harrietkThis news is a little old, but apparently it wasn’t considered big enough to make the major news sources so I only just found out. Harriet Klausner, at one time one of the most recognizable names on Amazon, passed away on October 15, at the age of 63. Klausner was a speed-reader who was one of the most prolific customer reviewers on Amazon, with over 31,000 reviews to her credit at the time of her death. According to a 2006 Time profile of her, she read an average of 4 to 6 books per day. Although the details of her death were not disclosed, it must have happened fairly quickly—the last review on her Amazon.com reviewer page is dated October 12.

Klausner, a former librarian with a master’s degree in that field, was not an uncontroversial figure. She never gave any book a negative review. Often, her brief review blurbs betrayed a fairly imperfect understanding of what the book was about, casting doubt on whether she actually read them. Also, the Time piece noted her prolific reviewing habits meant publishers sent her free books at a rate of 50 per week, which included advanced review copies of books not yet available for sale. A blogger at “The Harriet Klausner Appreciation Society” noted that many of these books ended up resold on Half.com via her son’s account, and wondered whether Klausner’s positive reviews of them without disclosing she received them for free might constitute fraud under FTC regulations.

Although Klausner has gone right on reviewing books through the years, she has drifted out of the public eye since Amazon overhauled the way its customer review system worked in 2012, which is probably why most major news sources have taken so little notice of her passing. Nonetheless, during the 2000s, Klausner was a well-known name in on-line book circles, and it was rare to see any popular title on Amazon without a Klausner customer review at the top of the list. She was an important part of the history of Amazon, and deserves to be be remembered as such.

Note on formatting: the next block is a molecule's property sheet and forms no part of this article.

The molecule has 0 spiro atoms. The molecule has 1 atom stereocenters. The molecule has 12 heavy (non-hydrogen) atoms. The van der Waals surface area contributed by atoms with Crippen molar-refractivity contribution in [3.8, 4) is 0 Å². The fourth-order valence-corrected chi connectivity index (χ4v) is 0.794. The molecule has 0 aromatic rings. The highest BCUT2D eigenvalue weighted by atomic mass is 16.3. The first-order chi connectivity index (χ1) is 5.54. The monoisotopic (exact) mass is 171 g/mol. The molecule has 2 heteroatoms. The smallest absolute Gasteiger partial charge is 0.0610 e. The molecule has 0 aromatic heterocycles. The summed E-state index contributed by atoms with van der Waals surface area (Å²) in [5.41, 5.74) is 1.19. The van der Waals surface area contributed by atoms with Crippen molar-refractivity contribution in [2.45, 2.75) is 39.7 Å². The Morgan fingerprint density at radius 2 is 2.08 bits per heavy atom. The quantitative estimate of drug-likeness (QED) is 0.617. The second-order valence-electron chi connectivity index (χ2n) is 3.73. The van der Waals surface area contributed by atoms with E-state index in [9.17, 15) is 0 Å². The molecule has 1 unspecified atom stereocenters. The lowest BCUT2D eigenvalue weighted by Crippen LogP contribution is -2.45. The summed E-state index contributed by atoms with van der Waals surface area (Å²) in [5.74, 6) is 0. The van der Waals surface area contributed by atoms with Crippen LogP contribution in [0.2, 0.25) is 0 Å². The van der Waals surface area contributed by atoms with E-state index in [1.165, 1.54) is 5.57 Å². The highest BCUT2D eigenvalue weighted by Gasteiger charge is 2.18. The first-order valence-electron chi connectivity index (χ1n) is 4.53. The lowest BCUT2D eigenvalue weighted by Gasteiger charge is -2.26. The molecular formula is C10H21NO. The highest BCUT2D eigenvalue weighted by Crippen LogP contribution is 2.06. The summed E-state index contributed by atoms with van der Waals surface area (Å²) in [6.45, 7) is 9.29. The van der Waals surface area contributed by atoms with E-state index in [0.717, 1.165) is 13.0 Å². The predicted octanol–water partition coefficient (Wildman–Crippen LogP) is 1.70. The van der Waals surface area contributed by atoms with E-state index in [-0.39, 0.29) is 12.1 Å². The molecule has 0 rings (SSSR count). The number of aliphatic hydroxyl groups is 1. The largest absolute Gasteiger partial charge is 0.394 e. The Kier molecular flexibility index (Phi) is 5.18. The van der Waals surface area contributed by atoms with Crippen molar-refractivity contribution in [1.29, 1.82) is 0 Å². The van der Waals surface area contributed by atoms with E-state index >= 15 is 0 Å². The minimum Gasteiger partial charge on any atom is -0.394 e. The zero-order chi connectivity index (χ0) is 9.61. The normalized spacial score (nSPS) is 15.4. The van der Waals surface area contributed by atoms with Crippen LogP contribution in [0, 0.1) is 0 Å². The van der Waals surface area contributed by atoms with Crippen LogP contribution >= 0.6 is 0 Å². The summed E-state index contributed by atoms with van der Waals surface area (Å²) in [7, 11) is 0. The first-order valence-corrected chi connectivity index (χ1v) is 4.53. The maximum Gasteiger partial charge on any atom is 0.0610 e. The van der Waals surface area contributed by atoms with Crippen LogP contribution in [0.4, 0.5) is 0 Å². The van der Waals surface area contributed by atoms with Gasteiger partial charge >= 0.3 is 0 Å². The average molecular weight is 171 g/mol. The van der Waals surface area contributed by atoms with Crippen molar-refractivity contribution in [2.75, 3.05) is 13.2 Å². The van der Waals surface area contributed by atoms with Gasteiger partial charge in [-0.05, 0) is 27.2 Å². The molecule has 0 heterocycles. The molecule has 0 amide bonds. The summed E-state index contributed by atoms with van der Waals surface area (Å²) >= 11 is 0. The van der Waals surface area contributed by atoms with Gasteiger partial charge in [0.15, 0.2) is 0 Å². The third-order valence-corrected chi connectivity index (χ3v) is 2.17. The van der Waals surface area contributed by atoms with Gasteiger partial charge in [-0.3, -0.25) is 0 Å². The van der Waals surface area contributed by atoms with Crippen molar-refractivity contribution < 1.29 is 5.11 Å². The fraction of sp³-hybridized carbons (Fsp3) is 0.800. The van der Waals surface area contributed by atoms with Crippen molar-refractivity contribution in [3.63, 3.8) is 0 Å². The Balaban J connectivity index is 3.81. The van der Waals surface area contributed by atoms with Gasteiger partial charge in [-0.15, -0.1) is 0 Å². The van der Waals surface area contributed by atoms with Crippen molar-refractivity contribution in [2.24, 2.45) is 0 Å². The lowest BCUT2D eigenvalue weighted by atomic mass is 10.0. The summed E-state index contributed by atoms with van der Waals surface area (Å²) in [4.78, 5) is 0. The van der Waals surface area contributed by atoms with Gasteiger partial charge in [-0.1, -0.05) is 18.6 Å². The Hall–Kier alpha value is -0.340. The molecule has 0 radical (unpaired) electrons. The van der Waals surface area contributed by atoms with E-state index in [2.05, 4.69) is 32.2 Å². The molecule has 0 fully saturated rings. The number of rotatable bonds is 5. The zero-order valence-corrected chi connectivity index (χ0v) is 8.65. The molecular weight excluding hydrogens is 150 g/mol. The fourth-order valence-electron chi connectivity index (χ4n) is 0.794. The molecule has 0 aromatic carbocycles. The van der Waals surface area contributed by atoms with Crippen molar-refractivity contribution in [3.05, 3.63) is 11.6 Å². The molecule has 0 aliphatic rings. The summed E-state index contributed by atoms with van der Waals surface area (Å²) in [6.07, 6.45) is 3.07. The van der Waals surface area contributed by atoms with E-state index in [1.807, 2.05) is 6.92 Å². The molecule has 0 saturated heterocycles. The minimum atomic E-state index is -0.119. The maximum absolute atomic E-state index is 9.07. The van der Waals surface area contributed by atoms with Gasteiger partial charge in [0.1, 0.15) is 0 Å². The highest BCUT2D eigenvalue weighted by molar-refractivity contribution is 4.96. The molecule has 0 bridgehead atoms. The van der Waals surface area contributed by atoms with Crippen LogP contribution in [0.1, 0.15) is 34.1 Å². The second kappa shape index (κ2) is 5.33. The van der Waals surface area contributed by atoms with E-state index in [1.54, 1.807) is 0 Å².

Correction: An earlier version of this post listed Ms. Klausner’s age incorrectly. The right age, as given in the paid obituary notice, is 63. Thanks to Garson O’Toole for the catch.

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TeleRead Editor Chris Meadows has been writing for us--except for a brief interruption--since 2006. Son of two librarians, he has worked on a third-party help line for Best Buy and holds degrees in computer science and communications. He clearly personifies TeleRead's motto: "For geeks who love books--and book-lovers who love gadgets." Chris lives in Indianapolis and is active in the gamer community.


  1. “… she read an average of 4 to 6 books per day.”

    Sorry, but blitzing through books that quickly greatly lowers the value of her reviews. Imagine someone who reviews restaurants, going to “4 to 6” each day. She was behaving much the same, doing the literary equivalent of gobbling down food. The fact that publishers like a speed reader who uniformly gave good reviews doesn’t speak well of them either.

    Nothing good comes easily. Regularly, I tell people who started Tolkien’s The Lord of the Rings and gave up after the first chapter that they’ve not given the book a fair chance. In the first chapter, Tolkien was doing what his publisher wanted, writing a children’s book that’d be a sequel to The Hobbit. Only with the second chapter, “The Shadow of the Past,” does the book’s darker and more adult theme emerge. Tolkien didn’t change that first chapter because there was no literary reason to do so. The innocence of that chapter fits with the innocence of Bilbo and Frodo at that time.